Despite the onslaught of confidence-inspiring flim-flam from leadership in Europe and a Spanish Prime Minister (and finance minister) desperate to distract with "soft" survey based data, the hard numbers keep coming in and keep getting worse and worse. The latest, seemingly confirming the IMF's fearsome forecast that European banks face massive loan losses in the coming years, is Spain's loan delinquency rate. Bad loans across Spanish banks amounted to $247 billion in August - a new record-breaking 12.12% of all loans outstanding (now 30% higher than any previous crisis in the history of Spain). Credit creation continues to implode with a 12.3% plunge in total loans outstanding but of course, none of that matters (for now), as Spanish bond spreads (and yields) press back towards pre-crisis lows...
While Ben Bernanke would prefer not to discuss the barbarous relic, having noted in the past that "nobody really understands gold prices," it would seem his European brother-in-arms has a different opinion. When asked this week, by the ironically named Tekoa Da Silva, his thoughts on precious metals as reserve assets (and central banks around the world increasing their allocations), none other than the ECB head himself Mario Draghi explained "I never thought it wise to sell [gold], because for Central Banks this is a reserve of safety." But Draghi did not stop there, and perhaps enlightened by the farce in Washington this week, the unusually truthful central banker explained, "in the case of non-USD countries, it gives you good protection against fluctuations of the USD." Perhaps that is why China continues to import gold at a record pace? Oh, and don't fight the ECB...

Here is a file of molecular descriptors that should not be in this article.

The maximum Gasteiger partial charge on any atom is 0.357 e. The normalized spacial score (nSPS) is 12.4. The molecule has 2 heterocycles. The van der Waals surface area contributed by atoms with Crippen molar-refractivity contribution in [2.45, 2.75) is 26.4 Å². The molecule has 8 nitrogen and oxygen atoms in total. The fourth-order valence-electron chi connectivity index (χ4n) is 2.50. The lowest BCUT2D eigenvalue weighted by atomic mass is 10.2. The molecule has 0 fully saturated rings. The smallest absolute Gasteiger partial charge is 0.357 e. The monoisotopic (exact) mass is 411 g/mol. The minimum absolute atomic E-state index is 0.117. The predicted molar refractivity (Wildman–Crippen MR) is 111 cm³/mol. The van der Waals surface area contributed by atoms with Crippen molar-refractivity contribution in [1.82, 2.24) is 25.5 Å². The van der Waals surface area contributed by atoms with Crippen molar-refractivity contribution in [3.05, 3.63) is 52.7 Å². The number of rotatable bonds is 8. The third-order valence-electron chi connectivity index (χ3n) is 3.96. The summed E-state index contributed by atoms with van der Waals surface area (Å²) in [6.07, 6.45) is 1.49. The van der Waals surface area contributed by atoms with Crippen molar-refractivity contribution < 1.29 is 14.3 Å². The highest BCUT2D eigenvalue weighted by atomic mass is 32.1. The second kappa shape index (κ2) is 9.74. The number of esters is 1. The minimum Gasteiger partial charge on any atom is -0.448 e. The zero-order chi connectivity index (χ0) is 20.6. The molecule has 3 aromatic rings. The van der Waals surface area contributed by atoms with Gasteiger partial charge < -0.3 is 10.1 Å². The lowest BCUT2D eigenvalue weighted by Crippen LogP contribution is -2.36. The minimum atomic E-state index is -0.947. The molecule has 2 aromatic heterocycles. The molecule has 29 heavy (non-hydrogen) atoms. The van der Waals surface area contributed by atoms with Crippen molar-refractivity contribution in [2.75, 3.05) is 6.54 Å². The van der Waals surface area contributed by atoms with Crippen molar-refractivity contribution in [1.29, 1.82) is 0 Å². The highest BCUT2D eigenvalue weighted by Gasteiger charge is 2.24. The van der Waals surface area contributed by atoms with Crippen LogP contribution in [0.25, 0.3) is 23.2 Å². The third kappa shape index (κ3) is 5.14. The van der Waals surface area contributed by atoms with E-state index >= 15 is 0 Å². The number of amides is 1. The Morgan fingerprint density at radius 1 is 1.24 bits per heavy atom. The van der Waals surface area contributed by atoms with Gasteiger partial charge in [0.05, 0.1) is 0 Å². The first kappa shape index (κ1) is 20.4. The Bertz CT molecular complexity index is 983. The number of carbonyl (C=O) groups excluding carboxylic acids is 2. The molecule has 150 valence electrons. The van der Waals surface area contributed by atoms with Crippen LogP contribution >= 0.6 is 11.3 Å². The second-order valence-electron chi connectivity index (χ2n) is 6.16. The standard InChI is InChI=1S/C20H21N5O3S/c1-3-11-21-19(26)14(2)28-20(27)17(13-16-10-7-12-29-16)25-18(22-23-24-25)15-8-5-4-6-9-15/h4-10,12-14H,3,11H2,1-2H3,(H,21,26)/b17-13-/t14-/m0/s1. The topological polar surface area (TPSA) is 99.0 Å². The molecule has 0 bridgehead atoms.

"Now that the government has reopened and this threat to our economy is removed, all of us need to stop focusing on the lobbyists, and the bloggers, and the talking heads on radio and the professional activists who profit from conflict, and focus on what the majority of Americans sent us here to do, and that’s grow this economy, create good jobs, strengthen the middle class, educate our kids, lay the foundation for broad-based prosperity and get our fiscal house in order for the long haul."
A broad look at the political and economic consequences of the govt shutdown.